Looking up and down the gauntlet of talent that is the 2023 Cowboys defense, there are plenty of early-round draft picks. Eight of the unit’s starting 11 on opening night were taken in the first three rounds of their respective draft classes. Another three first-rounders, a second-rounder, and two more third-rounders were waiting to come in off the bench as needed.
But it was an undrafted player out of a small HBCU who led them all in tackles versus the Giants.
What’s more impressive, Markquese Bell did it less than a month after being thrust into a new position as an injury replacement.
“The fact that he’s just a few weeks in on the job shows what kind of instincts he has,” Cowboys defensive coordinator Dan Quinn said this week following Bell’s eight-tackle performance in the team’s 40-0 stonewalling of the Giants.
“We’re just trying to enhance those good speed and hitting qualities and put him down close into that space to do it. I was very encouraged by him to get extended play time [Sunday] night: some big hits, a forced fumble. Those were things that I know are in his DNA, and it was very cool to see those come out.”
A safety at Florida A&M, Bell signed with the Cowboys after the 2022 draft. He got into just five games as a rookie, logging only 22 snaps with the defense and recording one tackle.
But when third-round prospect DeMarvion Overshown’s promising debut season was wiped out by a preseason injury in August, the 6-foot-2-inch, 215-pound Bell answered Quinn’s call.
“That definitely was part of why we wanted him so much in the first place,” the coordinator explained, “because he has the length and the size to do that. And then when D-Mo was injured, there was really only one other person that had that kind of speed and striking ability, and that was ‘Quese. So when Bell gets in there, you feel some of those same type of run-and-hit factor plays, that he can match up and go. That’s why, for me, there was really no one else I was going to call to make that move other than Markqeuse, because I had a vision for him coming out of A&M, that he could do the linebacker jobs.”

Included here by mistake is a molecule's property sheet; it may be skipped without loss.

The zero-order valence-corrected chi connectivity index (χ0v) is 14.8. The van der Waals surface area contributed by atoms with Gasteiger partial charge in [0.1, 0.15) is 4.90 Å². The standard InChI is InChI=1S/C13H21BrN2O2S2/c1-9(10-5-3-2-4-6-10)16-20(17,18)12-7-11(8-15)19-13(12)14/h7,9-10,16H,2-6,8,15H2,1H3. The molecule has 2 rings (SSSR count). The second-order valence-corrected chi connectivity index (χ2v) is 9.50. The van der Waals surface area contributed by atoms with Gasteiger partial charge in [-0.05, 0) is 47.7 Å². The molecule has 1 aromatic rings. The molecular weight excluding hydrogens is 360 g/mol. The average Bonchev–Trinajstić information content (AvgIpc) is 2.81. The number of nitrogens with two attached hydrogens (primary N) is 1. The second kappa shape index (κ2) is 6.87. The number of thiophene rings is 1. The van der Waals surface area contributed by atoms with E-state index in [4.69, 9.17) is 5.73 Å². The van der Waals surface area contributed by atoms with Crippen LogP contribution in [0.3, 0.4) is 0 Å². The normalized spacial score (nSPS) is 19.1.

It’s a tactic Quinn has become famous for, creating hybrid roles for his most gifted athletes: Micah Parsons, Jayron Kearse, Dante Fowler, Israel Mukuamu, to name a few shapeshifters from just the current roster.
“Putting guys into different spaces,” Quinn said. “That’s what is fun about our defense.”
Fun might not be the word that the Giants offense would have used Sunday night to describe Bell’s inspired play over 31 defensive snaps as a converted linebacker.
Cowboys converted Markquese Bell from safety last month. There were moments Sunday when he looked like he's played linebacker for a decade. pic.twitter.com/BpJ9NDbONq
— Michael Gehlken (@GehlkenNFL) September 11, 2023
“I think the sound of his hit that took place when there was a contact, you felt explosion. You felt hitting. You felt striking ability. That’s what I look for from a linebacker or a safety,” Quinn told reporters. “Knowing that he’s going to be in where the action is and he is about that life? That’s a good thing.”
An offer for Cowboys fans
For the best local Austin news, sports, entertainment and culture coverage, subscribe to the Austin American-Statesman.
Bell was just one of a number of younger Cowboys defenders to make a difference in Week 1. Juanyeh Thomas blocked the field goal try that set up Noah Igbinoghene to score the first points of the season. DaRon Bland had the first interception of 2023. Sam Williams, Devin Harper, Damone Clark, Osa Odighizuwa, Chauncey Golston: all lesser-known relative newcomers who played important roles.
Sometimes a phenom like Parsons comes along and is an instant superstar. Sometimes a guy has to travel a slightly different path.
But it could be the willingness of Bell and other young players to take on- and succeed with- unexpected challenges that helps the whole crew get to where they’re trying to ultimately go this season.
Because it sounds like Sunday night was just first time Cowboys fans will be hearing this Bell ring loud and proud on the field.
“Seeing guys make impacts like that,” Quinn reflected, “that’s what it’s all about, and they’re going to get better and better as they go.”